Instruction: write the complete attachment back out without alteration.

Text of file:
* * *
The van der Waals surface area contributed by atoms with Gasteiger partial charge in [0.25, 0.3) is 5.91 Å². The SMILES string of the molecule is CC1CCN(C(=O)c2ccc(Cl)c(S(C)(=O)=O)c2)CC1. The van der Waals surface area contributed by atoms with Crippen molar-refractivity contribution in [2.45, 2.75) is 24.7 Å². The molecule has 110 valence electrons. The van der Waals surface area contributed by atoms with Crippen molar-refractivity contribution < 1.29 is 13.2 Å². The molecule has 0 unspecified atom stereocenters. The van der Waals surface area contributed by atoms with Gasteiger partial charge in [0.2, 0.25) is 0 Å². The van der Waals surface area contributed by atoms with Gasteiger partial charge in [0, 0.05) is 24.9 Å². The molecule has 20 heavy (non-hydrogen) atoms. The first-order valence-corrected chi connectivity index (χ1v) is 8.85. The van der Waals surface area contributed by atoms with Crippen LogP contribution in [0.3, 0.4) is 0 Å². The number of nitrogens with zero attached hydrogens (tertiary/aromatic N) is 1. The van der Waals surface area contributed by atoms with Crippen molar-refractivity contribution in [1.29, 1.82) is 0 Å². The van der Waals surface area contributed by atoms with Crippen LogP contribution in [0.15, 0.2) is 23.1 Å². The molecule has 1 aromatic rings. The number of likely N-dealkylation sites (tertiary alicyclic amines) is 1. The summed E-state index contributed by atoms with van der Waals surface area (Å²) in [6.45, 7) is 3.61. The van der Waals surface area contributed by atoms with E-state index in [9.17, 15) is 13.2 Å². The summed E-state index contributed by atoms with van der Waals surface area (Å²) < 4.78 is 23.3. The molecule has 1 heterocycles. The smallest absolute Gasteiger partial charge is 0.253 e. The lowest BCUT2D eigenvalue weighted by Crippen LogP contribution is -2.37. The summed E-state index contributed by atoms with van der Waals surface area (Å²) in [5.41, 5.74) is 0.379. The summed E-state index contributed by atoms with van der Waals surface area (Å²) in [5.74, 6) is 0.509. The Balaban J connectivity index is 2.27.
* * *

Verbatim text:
The van der Waals surface area contributed by atoms with Gasteiger partial charge in [0.25, 0.3) is 5.91 Å². The SMILES string of the molecule is CC1CCN(C(=O)c2ccc(Cl)c(S(C)(=O)=O)c2)CC1. The van der Waals surface area contributed by atoms with Crippen molar-refractivity contribution in [2.45, 2.75) is 24.7 Å². The molecule has 110 valence electrons. The van der Waals surface area contributed by atoms with Crippen molar-refractivity contribution < 1.29 is 13.2 Å². The molecule has 0 unspecified atom stereocenters. The van der Waals surface area contributed by atoms with Gasteiger partial charge in [0.2, 0.25) is 0 Å². The van der Waals surface area contributed by atoms with Gasteiger partial charge in [0, 0.05) is 24.9 Å². The molecule has 20 heavy (non-hydrogen) atoms. The first-order valence-corrected chi connectivity index (χ1v) is 8.85. The van der Waals surface area contributed by atoms with Crippen LogP contribution in [0.3, 0.4) is 0 Å². The number of nitrogens with zero attached hydrogens (tertiary/aromatic N) is 1. The van der Waals surface area contributed by atoms with Crippen molar-refractivity contribution in [1.29, 1.82) is 0 Å². The van der Waals surface area contributed by atoms with Crippen LogP contribution in [0.15, 0.2) is 23.1 Å². The molecule has 1 aromatic rings. The number of likely N-dealkylation sites (tertiary alicyclic amines) is 1. The summed E-state index contributed by atoms with van der Waals surface area (Å²) in [6.45, 7) is 3.61. The van der Waals surface area contributed by atoms with E-state index in [9.17, 15) is 13.2 Å². The summed E-state index contributed by atoms with van der Waals surface area (Å²) < 4.78 is 23.3. The molecule has 1 heterocycles. The smallest absolute Gasteiger partial charge is 0.253 e. The lowest BCUT2D eigenvalue weighted by Crippen LogP contribution is -2.37. The summed E-state index contributed by atoms with van der Waals surface area (Å²) in [5.41, 5.74) is 0.379. The summed E-state index contributed by atoms with van der Waals surface area (Å²) in [5.74, 6) is 0.509. The Balaban J connectivity index is 2.27.